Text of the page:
It is true that the future may not necessarily be centered on state-on-state warfare. But future wars will involve fighting terrorists, insurgents, and possible hostile states, or combinations thereof, even if they also involve softer tasks. The Army must organize itself around the principle of fighting with the knowledge that if called on, it can easily shift to nation-building and counterinsurgency, as it has done in Iraq. But doing the opposite -- building an Army that is great at building schools and negotiating with tribal sheikhs but is unprepared to fight at the higher end of the conflict spectrum -- will only ensure that most of the blood and guts will be ours.

The surge worked in Iraq.

Not quite. It depends how you define surge. If the surge is defined as follows, then yes, it worked: 1) a set of key decisions on the part of senior U.S. leaders in Iraq to ally with Sunni insurgents to fight al Qaeda; 2) Shiite militia leader Moqtada al-Sadr's decision to stand down in summer 2007; 3) the fact that many areas of Iraq, especially Baghdad, had already become ethnically cleansed by the time the surge started; 4) the addition of an additional five combat brigades, which sent a message to Sunni insurgents and Sadr's militia that the United States did not intend to depart in the near future.

However, the notion that the additional five brigades practicing new counterinsurgency methods under inspired leadership was the primary causative factor that lowered violence is not supported by the operational record. As early as the fall of 2003, prior to the surge, most Army and Marine units were already conducting best practices in counterinsurgency operations, according to a recent and authoritative history of the Iraq war by the Army's own Combat Studies Institute.

Yes, General Petraeus and the surge did give coherence to these practices with the introduction of the Army's new counterinsurgency doctrine, Field Manual 23-4. However, that coherence was not decisive and would not have made an appreciable difference without the other critical conditions in place. It was those conditions, followed by the additional troops, that led to the reduction in violence, not the other way around.

General Petraeus is a military genius.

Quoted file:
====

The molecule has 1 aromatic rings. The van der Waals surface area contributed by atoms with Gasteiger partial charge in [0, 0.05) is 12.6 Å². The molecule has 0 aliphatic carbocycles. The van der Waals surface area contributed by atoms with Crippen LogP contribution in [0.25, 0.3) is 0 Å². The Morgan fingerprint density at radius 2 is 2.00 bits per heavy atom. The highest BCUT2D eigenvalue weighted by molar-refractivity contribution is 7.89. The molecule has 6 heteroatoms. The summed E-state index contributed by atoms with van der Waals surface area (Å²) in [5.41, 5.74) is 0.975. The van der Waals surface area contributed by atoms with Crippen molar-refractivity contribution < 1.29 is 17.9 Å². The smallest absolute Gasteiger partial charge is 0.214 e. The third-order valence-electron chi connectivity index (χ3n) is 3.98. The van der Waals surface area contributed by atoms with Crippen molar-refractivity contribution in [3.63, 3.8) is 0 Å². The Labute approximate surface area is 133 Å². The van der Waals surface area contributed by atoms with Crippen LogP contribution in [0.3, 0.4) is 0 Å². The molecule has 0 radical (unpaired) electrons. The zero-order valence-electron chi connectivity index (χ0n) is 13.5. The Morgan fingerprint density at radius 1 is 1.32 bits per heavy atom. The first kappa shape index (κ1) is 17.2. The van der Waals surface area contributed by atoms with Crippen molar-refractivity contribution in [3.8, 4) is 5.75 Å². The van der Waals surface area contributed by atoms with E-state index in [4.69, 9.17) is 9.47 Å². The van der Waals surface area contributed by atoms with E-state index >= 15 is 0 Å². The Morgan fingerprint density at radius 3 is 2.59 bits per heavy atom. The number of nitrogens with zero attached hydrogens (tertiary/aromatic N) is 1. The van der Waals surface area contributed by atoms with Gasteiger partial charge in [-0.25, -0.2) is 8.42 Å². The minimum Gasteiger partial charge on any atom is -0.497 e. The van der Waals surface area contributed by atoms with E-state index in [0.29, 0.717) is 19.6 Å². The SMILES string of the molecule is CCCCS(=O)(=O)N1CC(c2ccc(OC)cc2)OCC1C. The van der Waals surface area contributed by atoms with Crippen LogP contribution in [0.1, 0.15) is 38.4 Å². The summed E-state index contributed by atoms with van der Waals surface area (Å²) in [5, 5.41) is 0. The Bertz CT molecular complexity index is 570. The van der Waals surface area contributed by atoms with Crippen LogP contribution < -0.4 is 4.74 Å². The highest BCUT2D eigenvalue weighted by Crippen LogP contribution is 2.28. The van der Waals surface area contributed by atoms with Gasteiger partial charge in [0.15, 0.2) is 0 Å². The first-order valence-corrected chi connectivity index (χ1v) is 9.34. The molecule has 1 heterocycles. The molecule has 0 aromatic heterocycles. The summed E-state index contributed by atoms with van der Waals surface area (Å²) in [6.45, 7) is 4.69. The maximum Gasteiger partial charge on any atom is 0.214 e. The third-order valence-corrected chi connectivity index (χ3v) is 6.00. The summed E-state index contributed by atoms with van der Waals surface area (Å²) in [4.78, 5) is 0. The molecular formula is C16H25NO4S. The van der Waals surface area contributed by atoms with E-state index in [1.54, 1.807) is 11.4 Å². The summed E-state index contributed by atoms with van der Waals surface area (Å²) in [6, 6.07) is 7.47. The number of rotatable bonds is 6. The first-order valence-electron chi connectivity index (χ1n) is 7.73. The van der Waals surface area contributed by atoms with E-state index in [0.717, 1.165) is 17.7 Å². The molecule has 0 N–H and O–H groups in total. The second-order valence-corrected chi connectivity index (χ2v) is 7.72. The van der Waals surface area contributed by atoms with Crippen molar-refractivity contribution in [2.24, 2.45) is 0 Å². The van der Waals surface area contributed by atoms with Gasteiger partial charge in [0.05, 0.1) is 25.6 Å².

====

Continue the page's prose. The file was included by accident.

Time will tell. General Petraeus has worked against long odds and proven himself to be a forward-looking thinker. But evaluating generalship in counterinsurgency warfare is a murky matter, unlike in conventional war, where at least at the fighting level a general's performance is readily knowable. In World War II in North Africa, for instance, U.S. General Lloyd Fredendall was relieved shortly his Army's dismal performance at Kasserine Pass, which resulted in great losses of men and equipment and a clear tactical defeat. In most cases of evaluating generalship in Iraq and Afghanistan, however, it is simply too early to tell. Objective histories of generals' performance have yet to be written.

One should further show caution when proclaiming this or that U.S. general in Iraq to be a genius and the next Ulysses S. Grant or, conversely, another general to be a consummate failure. In the years after the American Civil War, Grant received mixed reviews by historians for his battlefield performance. It wasn't until relatively recently that historians and most other Americans have come to see him -- correctly -- as one of the best. And, ironically and interestingly, General William C Westmoreland in 1965 was Time Magazine's man of the year. Nowadays, Westmoreland has come to be seen as the symbol for American failure in Vietnam. And his replacement, General Creighton Abrams, who is currently seen by misinformed counterinsurgency pundits as one of the greatest counterinsurgency generals ever, was actually considered for relief in 1971 by President Nixon.